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Accountable Government in Africa

Perspectives from Public Law and Political Studies

image of Accountable Government in Africa
A number of leading experts in the fields of public law, political science and democratization studies contributed to this book to identify ways of making African governments accountable and describe the extent to which these mechanisms work in practice. It presents new knowledge about legal and political developments in a number of African countries that are relevant to the policy goal of developing and deepening democratic governance and accountable government on the continent. This book is of interest to academics, students and practitioners in the fields of public law, public administration, political studies and African studies.

English

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The politics of constitutional reform in Zambia: From executive dominance to public participation?

A Constitution defines the norms, standards and mechanisms by which holders of public power are held accountable. A Constitution produced by a process which is dominated by the ruling elite is unlikely to contain high standards and strong levels of accountability. Contrariwise, a Constitution which is developed in a consultative process in which the public is allowed to participate is more likely to entrench strong accountability norms and mechanisms. However, the experience in Africa demonstrates not only that constitution-making or constitutional reform processes have almost always been dominated by those in power to the exclusion of the general populace but also that Constitutions have failed to effectively regulate the exercise of public power (Okoth-Ogendo 1991; Mbao 2007a). Essentially, constitutional reform initiatives have not sufficiently limited executive powers, or reduced the scope for personal rule and centralised decision-making. Furthermore, the principles of limited government, the separation of powers and respect for the rule of law, which are the hallmarks of a liberal constitutional regime, have been observed more in theory than in practice. In 1991, commenting on the post-colonial constitutional practice, Okoth-Ogendo (1991: 4) observed that most African countries had ‘Constitutions without constitutionalism’. By 2001, this picture had not changed much (Tumwine-Mukubwa 2001: 303) and, as this chapter will demonstrate, constitutionalism remains a challenge in Zambia.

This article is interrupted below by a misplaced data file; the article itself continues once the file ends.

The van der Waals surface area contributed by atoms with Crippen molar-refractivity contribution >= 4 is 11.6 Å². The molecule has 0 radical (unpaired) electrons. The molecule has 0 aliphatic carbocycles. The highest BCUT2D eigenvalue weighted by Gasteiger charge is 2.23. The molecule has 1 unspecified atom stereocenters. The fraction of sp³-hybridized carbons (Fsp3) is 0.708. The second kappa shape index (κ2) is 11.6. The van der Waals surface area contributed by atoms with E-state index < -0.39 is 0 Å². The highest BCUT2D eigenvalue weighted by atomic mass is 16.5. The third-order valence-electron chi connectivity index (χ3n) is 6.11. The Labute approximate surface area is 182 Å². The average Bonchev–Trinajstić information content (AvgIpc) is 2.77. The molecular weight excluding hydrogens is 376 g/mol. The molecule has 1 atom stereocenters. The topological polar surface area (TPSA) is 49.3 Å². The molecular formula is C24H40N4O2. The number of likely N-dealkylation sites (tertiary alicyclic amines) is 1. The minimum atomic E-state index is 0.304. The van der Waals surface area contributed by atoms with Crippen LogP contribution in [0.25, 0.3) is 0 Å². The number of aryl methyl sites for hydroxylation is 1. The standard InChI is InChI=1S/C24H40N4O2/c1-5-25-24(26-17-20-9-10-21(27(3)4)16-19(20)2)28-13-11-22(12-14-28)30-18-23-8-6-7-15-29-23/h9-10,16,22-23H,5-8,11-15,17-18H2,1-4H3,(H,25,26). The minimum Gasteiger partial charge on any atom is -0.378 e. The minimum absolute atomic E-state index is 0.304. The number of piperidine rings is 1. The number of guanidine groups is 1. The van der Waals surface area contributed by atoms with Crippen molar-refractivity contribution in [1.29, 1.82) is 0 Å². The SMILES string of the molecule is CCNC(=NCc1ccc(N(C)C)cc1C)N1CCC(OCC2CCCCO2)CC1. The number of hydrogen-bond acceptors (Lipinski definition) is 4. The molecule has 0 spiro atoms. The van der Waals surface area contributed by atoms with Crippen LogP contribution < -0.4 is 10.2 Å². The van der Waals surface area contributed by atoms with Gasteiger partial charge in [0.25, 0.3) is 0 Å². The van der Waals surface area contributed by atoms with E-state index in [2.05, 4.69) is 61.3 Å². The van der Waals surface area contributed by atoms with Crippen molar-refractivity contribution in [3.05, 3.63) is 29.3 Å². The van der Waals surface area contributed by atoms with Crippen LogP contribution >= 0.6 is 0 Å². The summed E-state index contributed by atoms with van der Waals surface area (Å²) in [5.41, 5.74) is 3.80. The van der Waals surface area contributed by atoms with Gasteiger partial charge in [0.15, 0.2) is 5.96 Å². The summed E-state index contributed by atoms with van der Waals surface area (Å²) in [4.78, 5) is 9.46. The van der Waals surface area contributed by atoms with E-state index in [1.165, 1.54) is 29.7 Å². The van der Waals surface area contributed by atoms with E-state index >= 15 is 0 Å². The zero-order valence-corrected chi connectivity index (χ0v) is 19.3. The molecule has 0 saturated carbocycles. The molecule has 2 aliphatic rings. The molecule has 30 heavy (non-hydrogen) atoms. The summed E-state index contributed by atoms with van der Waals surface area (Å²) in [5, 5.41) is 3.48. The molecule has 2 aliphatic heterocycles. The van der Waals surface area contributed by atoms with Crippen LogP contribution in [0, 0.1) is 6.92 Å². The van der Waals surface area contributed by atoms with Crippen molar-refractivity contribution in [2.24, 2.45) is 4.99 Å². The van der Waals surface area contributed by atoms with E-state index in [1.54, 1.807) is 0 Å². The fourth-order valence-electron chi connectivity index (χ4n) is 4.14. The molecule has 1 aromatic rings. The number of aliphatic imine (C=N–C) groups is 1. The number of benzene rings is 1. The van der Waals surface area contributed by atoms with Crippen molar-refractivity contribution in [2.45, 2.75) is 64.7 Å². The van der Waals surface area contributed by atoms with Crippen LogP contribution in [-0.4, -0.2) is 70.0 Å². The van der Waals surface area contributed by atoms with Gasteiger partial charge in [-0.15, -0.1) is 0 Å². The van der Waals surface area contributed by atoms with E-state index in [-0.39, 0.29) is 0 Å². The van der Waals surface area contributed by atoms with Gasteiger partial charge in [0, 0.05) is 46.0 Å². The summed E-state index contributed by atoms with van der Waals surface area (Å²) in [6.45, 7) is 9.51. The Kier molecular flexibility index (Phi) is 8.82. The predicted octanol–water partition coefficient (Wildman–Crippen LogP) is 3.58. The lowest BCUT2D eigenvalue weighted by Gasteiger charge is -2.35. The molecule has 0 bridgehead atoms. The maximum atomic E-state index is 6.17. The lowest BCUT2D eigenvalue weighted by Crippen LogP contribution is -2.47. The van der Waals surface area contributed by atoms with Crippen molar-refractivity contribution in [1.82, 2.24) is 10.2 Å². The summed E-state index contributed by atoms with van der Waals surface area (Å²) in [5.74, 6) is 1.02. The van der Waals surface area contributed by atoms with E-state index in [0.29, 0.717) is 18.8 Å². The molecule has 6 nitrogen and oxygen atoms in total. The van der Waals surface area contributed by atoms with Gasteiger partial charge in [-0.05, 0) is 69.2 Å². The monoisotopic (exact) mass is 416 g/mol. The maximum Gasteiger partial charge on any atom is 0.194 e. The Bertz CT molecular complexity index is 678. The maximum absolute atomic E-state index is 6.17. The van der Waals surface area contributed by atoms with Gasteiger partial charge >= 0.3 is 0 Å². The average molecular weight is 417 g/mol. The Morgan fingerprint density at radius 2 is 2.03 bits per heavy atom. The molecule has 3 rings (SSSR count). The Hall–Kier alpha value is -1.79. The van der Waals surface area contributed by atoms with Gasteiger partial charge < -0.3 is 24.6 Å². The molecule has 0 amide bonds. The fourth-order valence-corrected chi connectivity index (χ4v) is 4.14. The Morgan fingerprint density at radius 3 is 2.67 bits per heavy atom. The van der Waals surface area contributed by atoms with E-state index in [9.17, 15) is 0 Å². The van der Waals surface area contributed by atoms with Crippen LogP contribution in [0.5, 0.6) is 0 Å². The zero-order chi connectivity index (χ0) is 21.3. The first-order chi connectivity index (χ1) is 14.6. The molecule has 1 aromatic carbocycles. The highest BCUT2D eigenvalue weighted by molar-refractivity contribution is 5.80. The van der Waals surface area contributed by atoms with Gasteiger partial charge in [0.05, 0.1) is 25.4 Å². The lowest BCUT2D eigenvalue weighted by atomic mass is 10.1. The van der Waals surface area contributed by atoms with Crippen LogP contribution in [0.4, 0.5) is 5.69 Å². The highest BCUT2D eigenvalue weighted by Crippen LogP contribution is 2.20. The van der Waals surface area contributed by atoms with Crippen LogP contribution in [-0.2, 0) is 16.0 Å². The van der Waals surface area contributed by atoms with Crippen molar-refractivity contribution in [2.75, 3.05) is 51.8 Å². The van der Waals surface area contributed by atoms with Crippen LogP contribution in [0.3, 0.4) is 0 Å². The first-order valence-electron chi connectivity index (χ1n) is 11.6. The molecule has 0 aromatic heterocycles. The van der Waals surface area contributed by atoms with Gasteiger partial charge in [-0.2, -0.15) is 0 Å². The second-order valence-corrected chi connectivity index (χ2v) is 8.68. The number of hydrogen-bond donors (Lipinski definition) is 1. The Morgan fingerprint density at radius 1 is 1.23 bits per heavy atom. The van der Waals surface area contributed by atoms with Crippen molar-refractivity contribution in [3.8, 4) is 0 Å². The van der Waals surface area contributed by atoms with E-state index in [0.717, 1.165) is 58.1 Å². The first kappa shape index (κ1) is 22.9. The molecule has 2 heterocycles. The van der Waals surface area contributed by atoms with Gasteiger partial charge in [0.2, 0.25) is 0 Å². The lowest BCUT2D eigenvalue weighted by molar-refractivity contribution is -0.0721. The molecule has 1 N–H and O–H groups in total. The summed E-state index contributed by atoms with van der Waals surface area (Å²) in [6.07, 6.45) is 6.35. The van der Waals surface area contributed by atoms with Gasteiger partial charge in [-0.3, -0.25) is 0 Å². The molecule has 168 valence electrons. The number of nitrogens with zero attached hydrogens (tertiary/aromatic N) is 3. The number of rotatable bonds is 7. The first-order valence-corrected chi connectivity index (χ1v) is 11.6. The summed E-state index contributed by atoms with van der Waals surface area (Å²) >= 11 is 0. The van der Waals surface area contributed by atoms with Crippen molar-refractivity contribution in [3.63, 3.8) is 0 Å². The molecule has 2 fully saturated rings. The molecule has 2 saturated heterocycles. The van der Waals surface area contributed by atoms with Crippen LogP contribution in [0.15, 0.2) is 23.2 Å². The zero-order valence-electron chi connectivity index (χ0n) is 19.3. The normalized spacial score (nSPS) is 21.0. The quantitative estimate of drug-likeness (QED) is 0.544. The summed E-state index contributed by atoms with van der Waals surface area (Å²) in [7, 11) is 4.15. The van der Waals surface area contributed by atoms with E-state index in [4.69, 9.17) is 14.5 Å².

English

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